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To Answer Hollywood's Diversity Problem, California Program Hands Kids The Camera

At Union Avenue Elementary School in Los Angeles, a classroom of fifth grade students are buzzing during the last week of school.

The students are high-fiving, grabbing popcorn and forming a circle around a makeshift stage.

One of those students is Dylan Martinez — he's here to celebrate a movie he made.

"My film is about a scared plumber," Martinez says. "We pretty much put all the scripts together, all the screens together, went to the places where we filmed our scenes, and we edited, put music, looked for music, and that's it!"

Martinez and his classmates are part of the Youth Cinema Project, a program devoted to teaching students of color, from fourth grade through high school, about filmmaking.

Since the start of the program at Union Avenue Elementary this past school year, Erika Sabel Flores, a mentor for the program who's been placed with the school, says she's noticed improvement in the students' practical and social skills, like working together, staying organized, networking and speaking up in class.

"They have a voice, they're more empowered and confident and they're less shy," Flores says. "This program is structured in a way where they are learning life skills."

About twice a week, mentors like Flores take over classrooms for an hour at a time at schools in 16 districts across California. The program puts students into teams and the teams are expected to produce short films during the school year. They use tools like boom microphones and Blackmagic 4K video cameras to make the films, and professional software like DaVinci Resolve and Final Cut Pro to edit them.

The program's executive director, Rafael Agustin, says these kids will someday help change the entertainment industry. He says they are the answer to the recent social media uproar over #OscarsSoWhite. The hashtag infamously began on Twitter in 2015, and took off again in 2016 when, for a second year in a row, all 20 actors nominated in the lead and supporting acting categories at the Academy Awards were white.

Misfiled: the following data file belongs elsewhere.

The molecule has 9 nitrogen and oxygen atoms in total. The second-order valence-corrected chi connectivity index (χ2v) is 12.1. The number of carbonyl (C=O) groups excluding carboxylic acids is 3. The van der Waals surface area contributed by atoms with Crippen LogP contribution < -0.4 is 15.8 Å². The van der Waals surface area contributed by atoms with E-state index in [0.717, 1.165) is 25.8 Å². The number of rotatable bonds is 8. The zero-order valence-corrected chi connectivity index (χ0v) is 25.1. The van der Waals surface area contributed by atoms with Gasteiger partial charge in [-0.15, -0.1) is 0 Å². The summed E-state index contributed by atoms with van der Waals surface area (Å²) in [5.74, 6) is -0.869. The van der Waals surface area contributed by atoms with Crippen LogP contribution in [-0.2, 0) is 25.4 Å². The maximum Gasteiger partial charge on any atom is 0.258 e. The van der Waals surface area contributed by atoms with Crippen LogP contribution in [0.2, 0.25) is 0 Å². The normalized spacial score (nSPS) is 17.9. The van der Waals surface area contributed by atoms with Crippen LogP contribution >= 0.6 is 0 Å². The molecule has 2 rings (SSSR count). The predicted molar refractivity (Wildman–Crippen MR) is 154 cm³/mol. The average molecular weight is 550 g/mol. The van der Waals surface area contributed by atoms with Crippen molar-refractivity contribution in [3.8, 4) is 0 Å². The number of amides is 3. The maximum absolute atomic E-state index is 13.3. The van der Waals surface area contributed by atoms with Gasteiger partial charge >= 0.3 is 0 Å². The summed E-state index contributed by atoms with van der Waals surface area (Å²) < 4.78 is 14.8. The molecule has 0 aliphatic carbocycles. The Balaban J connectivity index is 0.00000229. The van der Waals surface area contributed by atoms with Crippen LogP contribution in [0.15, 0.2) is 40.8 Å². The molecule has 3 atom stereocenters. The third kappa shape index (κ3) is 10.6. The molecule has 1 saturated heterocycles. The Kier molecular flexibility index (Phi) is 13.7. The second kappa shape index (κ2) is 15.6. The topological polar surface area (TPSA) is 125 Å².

"The answer to #OscarsSoWhite is not changing voting regulations or requirements," Agustin says. "And I say that with the utmost respect because our founder, Edward James Olmos, is a voting member of the academy. The answer to #OscarsSoWhite truly is developing communities of color at an earlier age."

Olmos founded the Youth Cinema Project in 2013 and appointed Agustin, a writer on The CW TV show Jane the Virgin, as executive director. According to Agustin, they've mentored more than 3,000 students in filmmaking since the program's inception.

Agustin says what sets Youth Cinema Project apart from other pipeline programs is that, starting at a young age, the kids are doing all the work, as opposed to the adults. The participating school districts have conducted studies that show real results of teaching hands-on filmmaking.

"We started doubling reading and writing proficiency. Tripling school engagement," Agustin says. "Creating social and emotional empowerment in the classroom by students writing and telling their own personal stories."

What started out as a program to help kids graduate from high school and get into college turned into a fully realized pipeline for filmmakers of color.

Colleges are also getting on board to partner with the program. Chapman University in southern California recently gave 10 full scholarships to the Youth Cinema Project for students to study filmmaking at the university.

The program is crucial to solving the lack of diversity in Hollywood, says Ana-Christina Ramón, director of research and civic engagement for the Division of Social Sciences at UCLA and a co-author of the Hollywood Diversity Report every year. The report is widely read in the industry and measures diversity in front of and behind the camera.